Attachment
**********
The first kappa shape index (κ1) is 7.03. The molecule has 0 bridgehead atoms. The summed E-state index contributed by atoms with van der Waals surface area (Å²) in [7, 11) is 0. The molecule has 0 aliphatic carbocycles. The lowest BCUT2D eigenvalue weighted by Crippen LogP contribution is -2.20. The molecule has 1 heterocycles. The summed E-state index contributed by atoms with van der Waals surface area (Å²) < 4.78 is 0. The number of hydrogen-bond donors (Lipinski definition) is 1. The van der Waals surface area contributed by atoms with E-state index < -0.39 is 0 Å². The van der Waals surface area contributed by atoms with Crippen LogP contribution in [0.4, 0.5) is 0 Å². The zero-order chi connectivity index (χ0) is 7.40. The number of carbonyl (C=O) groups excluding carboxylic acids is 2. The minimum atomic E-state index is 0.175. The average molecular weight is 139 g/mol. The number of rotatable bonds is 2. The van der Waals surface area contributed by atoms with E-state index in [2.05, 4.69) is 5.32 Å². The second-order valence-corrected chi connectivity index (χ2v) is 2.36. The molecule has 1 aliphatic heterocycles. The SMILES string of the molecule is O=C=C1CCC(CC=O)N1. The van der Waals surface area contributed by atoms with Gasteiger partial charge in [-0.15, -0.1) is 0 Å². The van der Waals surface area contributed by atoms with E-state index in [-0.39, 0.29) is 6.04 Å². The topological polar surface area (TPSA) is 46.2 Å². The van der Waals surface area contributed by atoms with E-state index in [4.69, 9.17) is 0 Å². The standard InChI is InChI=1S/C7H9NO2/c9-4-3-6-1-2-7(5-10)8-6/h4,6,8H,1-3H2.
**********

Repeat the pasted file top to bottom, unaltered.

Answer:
The first kappa shape index (κ1) is 7.03. The molecule has 0 bridgehead atoms. The summed E-state index contributed by atoms with van der Waals surface area (Å²) in [7, 11) is 0. The molecule has 0 aliphatic carbocycles. The lowest BCUT2D eigenvalue weighted by Crippen LogP contribution is -2.20. The molecule has 1 heterocycles. The summed E-state index contributed by atoms with van der Waals surface area (Å²) < 4.78 is 0. The number of hydrogen-bond donors (Lipinski definition) is 1. The van der Waals surface area contributed by atoms with E-state index < -0.39 is 0 Å². The van der Waals surface area contributed by atoms with Crippen LogP contribution in [0.4, 0.5) is 0 Å². The zero-order chi connectivity index (χ0) is 7.40. The number of carbonyl (C=O) groups excluding carboxylic acids is 2. The minimum atomic E-state index is 0.175. The average molecular weight is 139 g/mol. The number of rotatable bonds is 2. The van der Waals surface area contributed by atoms with E-state index in [2.05, 4.69) is 5.32 Å². The second-order valence-corrected chi connectivity index (χ2v) is 2.36. The molecule has 1 aliphatic heterocycles. The SMILES string of the molecule is O=C=C1CCC(CC=O)N1. The van der Waals surface area contributed by atoms with Gasteiger partial charge in [-0.15, -0.1) is 0 Å². The van der Waals surface area contributed by atoms with E-state index in [-0.39, 0.29) is 6.04 Å². The topological polar surface area (TPSA) is 46.2 Å². The van der Waals surface area contributed by atoms with E-state index in [4.69, 9.17) is 0 Å². The standard InChI is InChI=1S/C7H9NO2/c9-4-3-6-1-2-7(5-10)8-6/h4,6,8H,1-3H2.